I don’t get paid for it, you know
Today has been a strangely (though not unusually) introspective day.
Conscious that I haven’t blogged as much as I have done in recent months, the prospect of writing a blog posting felt a little like occupying a room in a house I haven’t been in for a long time. It must have been a long time. The password had expired in my browser and I couldn’t remember the password to log on to the damn blog.
Part of the problem, I’m happy to confess, is the dependency I’ve acquired for things like Twitter and Facebook. In both those social networks I satisfy my genuine if at times unrealistic desire for human contact. I can pass comment on stuff which matters to me, seek opinion from others, engage in banter and from time to time (more rather than less) obtain reassurance on personal matters. The communication network is there. Why not use it?
But the pay of is that, if you can communicate what you’re thinking in 140 characters or a punchy Facebook status, then why bother committing 700 words (or often more) to a blog post? Where’s the time? And, assuming you’ve found the time, who really cares? Who’s reading it? Who gives a damn?
That’s the same argument that a blokey in the Technology Guardian newspaper wotnot was saying in his piece today about the “tail of the blog dying”.
It’s not the first time the point has been made. In fact I seem to recall reacting quite badly when BBC technology correspondent Rory Cellan-Jones said the same. It seemed so unfair. Quit announcing to the world you considered the blog was dead. Some of us (admittedly, some of us who perhaps don’t write as regularly as you do – although come on, you’re paid to do it) quite like blogging. It would be nice if you didn’t say such things. It’s really annoying.
So now the point is being made again. Not only is it now backed up by personal experience gained as a result of over-dependence on the upstart alternative that is Twitter, but it’s also rammed home by someone who has a significant interest in the definition of the term “blog” at work.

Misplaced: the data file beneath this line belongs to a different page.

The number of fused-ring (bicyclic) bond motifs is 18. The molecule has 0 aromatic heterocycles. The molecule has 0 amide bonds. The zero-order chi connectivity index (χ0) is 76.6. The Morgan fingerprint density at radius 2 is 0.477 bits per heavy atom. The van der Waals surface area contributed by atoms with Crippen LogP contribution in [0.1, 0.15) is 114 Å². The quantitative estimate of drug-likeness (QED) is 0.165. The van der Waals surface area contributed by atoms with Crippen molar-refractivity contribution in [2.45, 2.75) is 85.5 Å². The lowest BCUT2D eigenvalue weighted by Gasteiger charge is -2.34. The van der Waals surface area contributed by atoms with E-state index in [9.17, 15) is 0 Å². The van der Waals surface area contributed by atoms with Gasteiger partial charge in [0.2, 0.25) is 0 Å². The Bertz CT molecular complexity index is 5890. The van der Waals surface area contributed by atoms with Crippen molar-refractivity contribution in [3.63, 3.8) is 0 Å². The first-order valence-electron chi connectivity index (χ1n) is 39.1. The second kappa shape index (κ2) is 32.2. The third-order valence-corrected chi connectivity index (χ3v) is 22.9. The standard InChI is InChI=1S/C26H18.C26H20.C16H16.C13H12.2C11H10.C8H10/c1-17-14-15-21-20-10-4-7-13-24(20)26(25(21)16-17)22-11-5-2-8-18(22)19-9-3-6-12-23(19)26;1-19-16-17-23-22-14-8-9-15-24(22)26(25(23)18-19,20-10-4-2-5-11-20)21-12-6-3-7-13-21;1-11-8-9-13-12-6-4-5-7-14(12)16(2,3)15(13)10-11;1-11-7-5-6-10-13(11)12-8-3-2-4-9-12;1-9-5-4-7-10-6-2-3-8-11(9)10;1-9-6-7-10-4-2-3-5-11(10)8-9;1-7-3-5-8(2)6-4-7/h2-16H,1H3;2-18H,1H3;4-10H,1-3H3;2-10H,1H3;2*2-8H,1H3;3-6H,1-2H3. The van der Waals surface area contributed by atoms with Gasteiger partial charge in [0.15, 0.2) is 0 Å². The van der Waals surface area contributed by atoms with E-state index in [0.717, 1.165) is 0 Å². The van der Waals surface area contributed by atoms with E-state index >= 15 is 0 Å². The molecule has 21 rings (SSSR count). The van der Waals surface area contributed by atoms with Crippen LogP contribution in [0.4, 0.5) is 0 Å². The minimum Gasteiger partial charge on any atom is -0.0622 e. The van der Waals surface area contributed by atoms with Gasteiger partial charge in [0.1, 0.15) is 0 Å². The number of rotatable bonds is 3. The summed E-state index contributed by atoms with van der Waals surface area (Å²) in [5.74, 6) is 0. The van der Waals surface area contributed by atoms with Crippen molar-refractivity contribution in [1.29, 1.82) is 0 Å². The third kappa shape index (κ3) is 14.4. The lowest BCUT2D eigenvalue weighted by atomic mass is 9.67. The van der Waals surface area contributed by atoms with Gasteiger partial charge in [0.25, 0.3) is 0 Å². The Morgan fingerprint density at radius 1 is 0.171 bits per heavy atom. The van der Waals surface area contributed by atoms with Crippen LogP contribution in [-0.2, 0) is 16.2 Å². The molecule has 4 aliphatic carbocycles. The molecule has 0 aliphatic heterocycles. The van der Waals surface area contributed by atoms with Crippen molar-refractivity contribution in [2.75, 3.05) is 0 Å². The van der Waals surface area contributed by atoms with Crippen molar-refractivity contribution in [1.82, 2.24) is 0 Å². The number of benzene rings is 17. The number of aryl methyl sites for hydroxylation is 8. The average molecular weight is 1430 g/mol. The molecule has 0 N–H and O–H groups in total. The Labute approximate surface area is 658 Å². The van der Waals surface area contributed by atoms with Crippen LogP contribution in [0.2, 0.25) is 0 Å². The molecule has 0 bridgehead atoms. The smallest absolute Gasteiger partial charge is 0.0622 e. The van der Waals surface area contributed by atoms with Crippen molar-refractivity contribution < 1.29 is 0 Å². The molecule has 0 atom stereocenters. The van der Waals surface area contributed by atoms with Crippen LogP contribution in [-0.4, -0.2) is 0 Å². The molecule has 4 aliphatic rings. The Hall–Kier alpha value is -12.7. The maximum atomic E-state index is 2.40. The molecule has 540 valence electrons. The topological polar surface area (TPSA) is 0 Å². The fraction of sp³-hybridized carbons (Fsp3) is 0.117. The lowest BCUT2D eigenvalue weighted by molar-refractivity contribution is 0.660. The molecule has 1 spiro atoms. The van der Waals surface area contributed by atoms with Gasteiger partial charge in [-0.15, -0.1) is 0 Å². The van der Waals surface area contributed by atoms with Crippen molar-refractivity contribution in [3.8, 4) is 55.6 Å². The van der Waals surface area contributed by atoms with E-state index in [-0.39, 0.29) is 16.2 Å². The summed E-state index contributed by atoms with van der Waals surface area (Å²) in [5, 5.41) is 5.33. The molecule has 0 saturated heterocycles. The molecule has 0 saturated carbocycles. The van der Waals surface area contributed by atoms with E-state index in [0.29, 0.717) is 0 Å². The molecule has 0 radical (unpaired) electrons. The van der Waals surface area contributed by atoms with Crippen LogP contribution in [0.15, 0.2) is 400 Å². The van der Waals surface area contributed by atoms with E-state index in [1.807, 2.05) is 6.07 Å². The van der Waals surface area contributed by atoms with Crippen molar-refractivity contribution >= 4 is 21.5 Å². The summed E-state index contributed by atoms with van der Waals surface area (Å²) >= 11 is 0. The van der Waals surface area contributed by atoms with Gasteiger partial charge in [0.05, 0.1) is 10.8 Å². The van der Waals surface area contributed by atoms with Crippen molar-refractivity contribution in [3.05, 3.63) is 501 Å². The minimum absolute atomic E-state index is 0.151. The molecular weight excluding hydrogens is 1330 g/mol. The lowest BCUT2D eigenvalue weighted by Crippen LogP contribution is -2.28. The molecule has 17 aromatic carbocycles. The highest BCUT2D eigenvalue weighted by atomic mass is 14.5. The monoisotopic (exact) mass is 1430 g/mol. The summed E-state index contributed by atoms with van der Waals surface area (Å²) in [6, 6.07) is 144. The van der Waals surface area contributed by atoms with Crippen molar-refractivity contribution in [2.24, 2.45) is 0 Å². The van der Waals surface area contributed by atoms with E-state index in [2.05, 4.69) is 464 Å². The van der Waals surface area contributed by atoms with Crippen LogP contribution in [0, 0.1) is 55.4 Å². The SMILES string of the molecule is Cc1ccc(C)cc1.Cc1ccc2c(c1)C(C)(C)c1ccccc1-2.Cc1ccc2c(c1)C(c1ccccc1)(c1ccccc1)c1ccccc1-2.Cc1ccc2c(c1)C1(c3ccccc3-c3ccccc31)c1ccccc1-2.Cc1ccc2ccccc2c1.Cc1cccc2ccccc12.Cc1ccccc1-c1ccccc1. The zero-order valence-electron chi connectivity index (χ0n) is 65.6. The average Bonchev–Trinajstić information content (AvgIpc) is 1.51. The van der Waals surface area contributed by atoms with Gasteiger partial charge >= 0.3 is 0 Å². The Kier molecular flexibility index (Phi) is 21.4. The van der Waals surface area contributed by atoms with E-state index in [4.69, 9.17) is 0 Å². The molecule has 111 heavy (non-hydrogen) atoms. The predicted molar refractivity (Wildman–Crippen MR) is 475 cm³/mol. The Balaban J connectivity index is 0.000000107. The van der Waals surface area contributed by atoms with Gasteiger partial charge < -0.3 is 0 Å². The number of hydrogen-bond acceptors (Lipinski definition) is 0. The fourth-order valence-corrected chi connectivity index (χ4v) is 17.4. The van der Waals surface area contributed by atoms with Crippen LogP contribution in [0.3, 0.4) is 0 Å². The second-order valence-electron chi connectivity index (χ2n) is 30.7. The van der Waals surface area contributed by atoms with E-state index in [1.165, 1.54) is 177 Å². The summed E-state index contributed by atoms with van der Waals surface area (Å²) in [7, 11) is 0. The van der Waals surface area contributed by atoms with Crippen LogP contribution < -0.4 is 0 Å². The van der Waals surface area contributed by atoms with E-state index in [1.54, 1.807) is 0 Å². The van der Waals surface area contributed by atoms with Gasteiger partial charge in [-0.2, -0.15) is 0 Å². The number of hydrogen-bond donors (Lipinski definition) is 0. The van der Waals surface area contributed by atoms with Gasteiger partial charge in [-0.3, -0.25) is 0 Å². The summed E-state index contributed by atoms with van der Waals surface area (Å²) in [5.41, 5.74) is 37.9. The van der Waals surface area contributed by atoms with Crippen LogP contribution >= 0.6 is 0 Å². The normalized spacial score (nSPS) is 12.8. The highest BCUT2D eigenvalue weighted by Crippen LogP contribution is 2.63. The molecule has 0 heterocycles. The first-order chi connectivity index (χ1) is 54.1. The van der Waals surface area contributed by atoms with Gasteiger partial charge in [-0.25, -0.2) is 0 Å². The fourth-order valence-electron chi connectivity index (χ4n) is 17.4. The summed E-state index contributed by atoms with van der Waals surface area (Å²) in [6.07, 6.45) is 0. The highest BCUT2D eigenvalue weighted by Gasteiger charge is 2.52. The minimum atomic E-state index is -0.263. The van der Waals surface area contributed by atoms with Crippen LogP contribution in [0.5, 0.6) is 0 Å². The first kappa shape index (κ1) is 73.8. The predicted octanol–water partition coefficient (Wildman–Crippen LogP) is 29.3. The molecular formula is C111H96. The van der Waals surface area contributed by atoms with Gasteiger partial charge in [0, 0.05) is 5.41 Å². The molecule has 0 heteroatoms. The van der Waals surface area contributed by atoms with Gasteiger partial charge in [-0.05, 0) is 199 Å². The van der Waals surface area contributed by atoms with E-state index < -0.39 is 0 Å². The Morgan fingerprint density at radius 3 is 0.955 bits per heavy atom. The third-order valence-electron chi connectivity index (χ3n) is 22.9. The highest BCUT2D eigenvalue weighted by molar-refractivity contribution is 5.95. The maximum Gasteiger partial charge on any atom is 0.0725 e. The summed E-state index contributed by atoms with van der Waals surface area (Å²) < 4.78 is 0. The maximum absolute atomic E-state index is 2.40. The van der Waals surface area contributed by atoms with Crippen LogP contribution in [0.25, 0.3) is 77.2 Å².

What’s the rule? Don’t mix business with pleasure? Of course it is. Both my parents emphasised that piece of advice extensively when I was younger. This had absolutely no effect in the brief but largely effecient meeting I had with the said colleague earlier on today.
If there’s one thing I’ll probably (inaccurately) take from the meeting was the line “blogging will be for specialists and experts” when the question was asked how the pastime will develop alongside Twitter.
I saw an opportunity. I saw inspiration for a blog. “Could you just say that again?” I asked, “would you mind?”
He’d said just what I thought he’d said. “Well I’m a blogger. What am I specialist or an expert in?”
“You seem to know a lot about the Eurovision.” he replied.
It wasn’t necessarily the reassurance I was hoping for. Was that all I was considered expert in to blog about? A subject which by own admission I don’t consider I’m an expert in let alone a specialist? There are plenty of others who are specialist in the subject. Not me. Where does that leave me? Should I give up? Not bother? Should I leave it to the self-proclaimed experts or specialists?
The answer’s no. It’s an emphatic no. Of course it’s a no.
Once again, I’m trotting out the same line. Blogging is a pleasure. It’s an opportunity to create. It’s the chance to search for inspiration. To tap into something deep down and construct a sentence or two which reflects how I’m feeling in response to events around at a particular moment in time.
That’s what true blogging is about. Anything else isn’t blogging. Not in my book, anyway.
I didn’t say that, obviously. I merely thought it. But there must have been something pretty obvious written all over my face when I communicated what I’ve now forgotten because it was the question which followed which really stuck in my head.
“So how does your day job feel about you doing stuff for the Proms?”
“It’s extra-curricular stuff, after-school club stuff,” I retorted grabbing my pen and paper, sitting up straight and pinning back my shoulders. “I don’t get paid for it you know.”
“That’s OK then,” he replied.